A host of dignitaries will be on hand this afternoon when University of Massachusetts officials dedicate their new $400-million Albert Sherman Center at UMass Medical School, a state-of-the-art biomedical research and education facility that opened earlier this month.
UMass Medical School Chancellor Dr. Michael F. Collins will be joined by Gov. Deval Patrick, Lt. Gov. Timothy Murray, U.S. Rep. James McGovern, among others, as well as Albert "Albie" Sherman, the school's former vice chancellor of university relations, for whom the 512,000-square-foot building is named.
The centerpiece of Patrick's Life Sciences Initiative, the Sherman Center will double the school's research capacity. It's intended to maximize collaboration and interaction among researchers, educators and students to encourage innovation and learning across medical disciplines. It will also serve as the home of the school's Advanced Therapeutics Center, made up of the RNA Therapeutics Institute, the Center for Stem Cell Biology and Regenerative Medicine and the Gene Therapy Center, the Department of Quantitative Health Sciences and the Center for Experiential Learning and Simulation, according to a statement from the school.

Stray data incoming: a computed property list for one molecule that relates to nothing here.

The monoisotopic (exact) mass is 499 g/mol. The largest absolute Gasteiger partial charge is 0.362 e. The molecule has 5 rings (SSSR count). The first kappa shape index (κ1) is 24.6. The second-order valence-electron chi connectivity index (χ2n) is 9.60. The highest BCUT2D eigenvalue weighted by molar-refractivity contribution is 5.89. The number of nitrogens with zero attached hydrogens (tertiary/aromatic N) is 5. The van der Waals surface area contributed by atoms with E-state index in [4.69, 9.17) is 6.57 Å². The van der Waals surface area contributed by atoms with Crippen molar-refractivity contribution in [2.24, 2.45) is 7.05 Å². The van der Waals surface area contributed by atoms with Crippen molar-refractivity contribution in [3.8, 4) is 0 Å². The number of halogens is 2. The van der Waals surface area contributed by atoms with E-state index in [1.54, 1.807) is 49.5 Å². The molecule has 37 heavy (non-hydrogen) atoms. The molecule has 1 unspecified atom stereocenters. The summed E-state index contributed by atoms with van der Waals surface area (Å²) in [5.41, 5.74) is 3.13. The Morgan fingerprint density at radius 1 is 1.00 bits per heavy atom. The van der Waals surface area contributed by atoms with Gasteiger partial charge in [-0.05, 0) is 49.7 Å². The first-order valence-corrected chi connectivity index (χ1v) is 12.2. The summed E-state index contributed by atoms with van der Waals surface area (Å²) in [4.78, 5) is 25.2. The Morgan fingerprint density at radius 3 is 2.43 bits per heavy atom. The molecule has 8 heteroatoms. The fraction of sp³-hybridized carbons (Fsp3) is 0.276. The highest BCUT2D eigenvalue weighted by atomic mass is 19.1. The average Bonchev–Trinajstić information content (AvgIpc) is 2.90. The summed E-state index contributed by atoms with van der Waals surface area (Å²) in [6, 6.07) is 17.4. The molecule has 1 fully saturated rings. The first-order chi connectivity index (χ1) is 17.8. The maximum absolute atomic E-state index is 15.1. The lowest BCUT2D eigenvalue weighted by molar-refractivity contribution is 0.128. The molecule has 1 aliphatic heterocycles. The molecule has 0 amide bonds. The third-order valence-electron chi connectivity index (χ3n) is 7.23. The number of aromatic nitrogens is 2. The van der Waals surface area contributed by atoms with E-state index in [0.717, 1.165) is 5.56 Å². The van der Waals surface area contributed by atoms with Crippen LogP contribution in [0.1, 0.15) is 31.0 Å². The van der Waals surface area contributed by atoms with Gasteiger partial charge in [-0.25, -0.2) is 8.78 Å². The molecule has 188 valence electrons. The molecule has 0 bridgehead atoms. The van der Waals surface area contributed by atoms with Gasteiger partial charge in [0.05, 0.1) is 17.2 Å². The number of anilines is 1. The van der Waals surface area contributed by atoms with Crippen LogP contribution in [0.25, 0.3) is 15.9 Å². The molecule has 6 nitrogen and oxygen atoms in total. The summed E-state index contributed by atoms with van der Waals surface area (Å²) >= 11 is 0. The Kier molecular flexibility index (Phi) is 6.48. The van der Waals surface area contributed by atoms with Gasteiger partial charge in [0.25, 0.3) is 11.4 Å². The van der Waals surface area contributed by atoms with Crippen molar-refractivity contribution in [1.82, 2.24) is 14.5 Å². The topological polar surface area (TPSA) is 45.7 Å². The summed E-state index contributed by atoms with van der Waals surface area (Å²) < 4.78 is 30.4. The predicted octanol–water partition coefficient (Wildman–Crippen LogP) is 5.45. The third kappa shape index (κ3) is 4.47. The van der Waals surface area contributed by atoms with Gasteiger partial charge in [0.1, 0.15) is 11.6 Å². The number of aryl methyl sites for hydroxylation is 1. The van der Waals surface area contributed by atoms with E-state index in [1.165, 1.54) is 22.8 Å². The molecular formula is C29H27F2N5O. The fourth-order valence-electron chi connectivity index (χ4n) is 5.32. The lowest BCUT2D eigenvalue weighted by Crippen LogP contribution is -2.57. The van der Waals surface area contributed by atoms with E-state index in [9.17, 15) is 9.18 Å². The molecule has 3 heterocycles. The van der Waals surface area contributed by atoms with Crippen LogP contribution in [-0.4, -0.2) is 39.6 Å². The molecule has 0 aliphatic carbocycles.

It will also serve as the home to 2006 Nobel Laureate and UMass Medical School Professor Craig Mello, who will continue his work on RNA interference, a key focus of the life sciences initiative. Mello will also be on hand for today's ribbon-cutting ceremony, scheduled to begin at 3 p.m.
The Sherman Center has received LEED Gold certification from the U.S. Green Building Council, the second-highest designation from the United States Green Building Council (USGBC), which assesses standards for green building construction and renovations. Earning a LEED certification requires the evaluation of every aspect of a building project, from the design process, to construction practices and materials, to the building's energy profile.
The combination of efficient design, sustainable building practices and advanced technologies integrated at the center will result in it operating 25 percent more efficiently, consuming 4.1 million fewer kilowatt hours of electricity, using 30 percent less water, and cutting carbon dioxide emissions by 4.5 million pounds annually, as compared to similar buildings of standard design, according to UMass Medical School.
"Stewardship of the environment, which is fundamentally linked to global public health, is a core value of our community," Collins said in a statement. "Designing and building the Albert Sherman Center to meet the high standards of LEED Gold is a wonderful achievement and all those who have been involved in this project should be proud."
Designed by ARC/Architectural Resources Cambridge, the Sherman Center was built on time and under budget. Construction of a nearby 1,440-space parking garage was managed by Suffolk Construction.
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